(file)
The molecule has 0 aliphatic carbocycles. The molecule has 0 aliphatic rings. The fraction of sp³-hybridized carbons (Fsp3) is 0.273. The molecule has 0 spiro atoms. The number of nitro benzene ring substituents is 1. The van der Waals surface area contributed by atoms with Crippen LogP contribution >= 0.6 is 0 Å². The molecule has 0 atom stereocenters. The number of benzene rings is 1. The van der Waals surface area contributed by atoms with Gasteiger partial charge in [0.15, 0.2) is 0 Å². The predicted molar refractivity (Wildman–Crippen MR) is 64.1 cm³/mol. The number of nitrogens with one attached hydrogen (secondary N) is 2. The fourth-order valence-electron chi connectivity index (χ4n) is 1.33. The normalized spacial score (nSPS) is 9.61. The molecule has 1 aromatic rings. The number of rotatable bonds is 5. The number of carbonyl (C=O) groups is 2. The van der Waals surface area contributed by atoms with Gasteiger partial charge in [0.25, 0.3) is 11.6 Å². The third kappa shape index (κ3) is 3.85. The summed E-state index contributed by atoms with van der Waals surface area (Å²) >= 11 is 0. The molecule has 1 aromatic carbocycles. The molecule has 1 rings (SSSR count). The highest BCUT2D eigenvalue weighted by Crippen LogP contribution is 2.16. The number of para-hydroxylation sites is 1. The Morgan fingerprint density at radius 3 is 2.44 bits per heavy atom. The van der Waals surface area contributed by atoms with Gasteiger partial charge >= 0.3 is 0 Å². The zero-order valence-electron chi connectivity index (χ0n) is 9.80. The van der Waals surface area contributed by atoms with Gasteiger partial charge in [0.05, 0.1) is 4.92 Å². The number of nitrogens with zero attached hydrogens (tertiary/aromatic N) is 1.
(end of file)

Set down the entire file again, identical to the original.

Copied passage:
The molecule has 0 aliphatic carbocycles. The molecule has 0 aliphatic rings. The fraction of sp³-hybridized carbons (Fsp3) is 0.273. The molecule has 0 spiro atoms. The number of nitro benzene ring substituents is 1. The van der Waals surface area contributed by atoms with Crippen LogP contribution >= 0.6 is 0 Å². The molecule has 0 atom stereocenters. The number of benzene rings is 1. The van der Waals surface area contributed by atoms with Gasteiger partial charge in [0.15, 0.2) is 0 Å². The predicted molar refractivity (Wildman–Crippen MR) is 64.1 cm³/mol. The number of nitrogens with one attached hydrogen (secondary N) is 2. The fourth-order valence-electron chi connectivity index (χ4n) is 1.33. The normalized spacial score (nSPS) is 9.61. The molecule has 1 aromatic rings. The number of rotatable bonds is 5. The number of carbonyl (C=O) groups is 2. The van der Waals surface area contributed by atoms with Gasteiger partial charge in [0.25, 0.3) is 11.6 Å². The third kappa shape index (κ3) is 3.85. The summed E-state index contributed by atoms with van der Waals surface area (Å²) >= 11 is 0. The molecule has 1 aromatic carbocycles. The molecule has 1 rings (SSSR count). The highest BCUT2D eigenvalue weighted by Crippen LogP contribution is 2.16. The number of para-hydroxylation sites is 1. The Morgan fingerprint density at radius 3 is 2.44 bits per heavy atom. The van der Waals surface area contributed by atoms with Gasteiger partial charge >= 0.3 is 0 Å². The zero-order valence-electron chi connectivity index (χ0n) is 9.80. The van der Waals surface area contributed by atoms with Gasteiger partial charge in [0.05, 0.1) is 4.92 Å². The number of nitrogens with zero attached hydrogens (tertiary/aromatic N) is 1.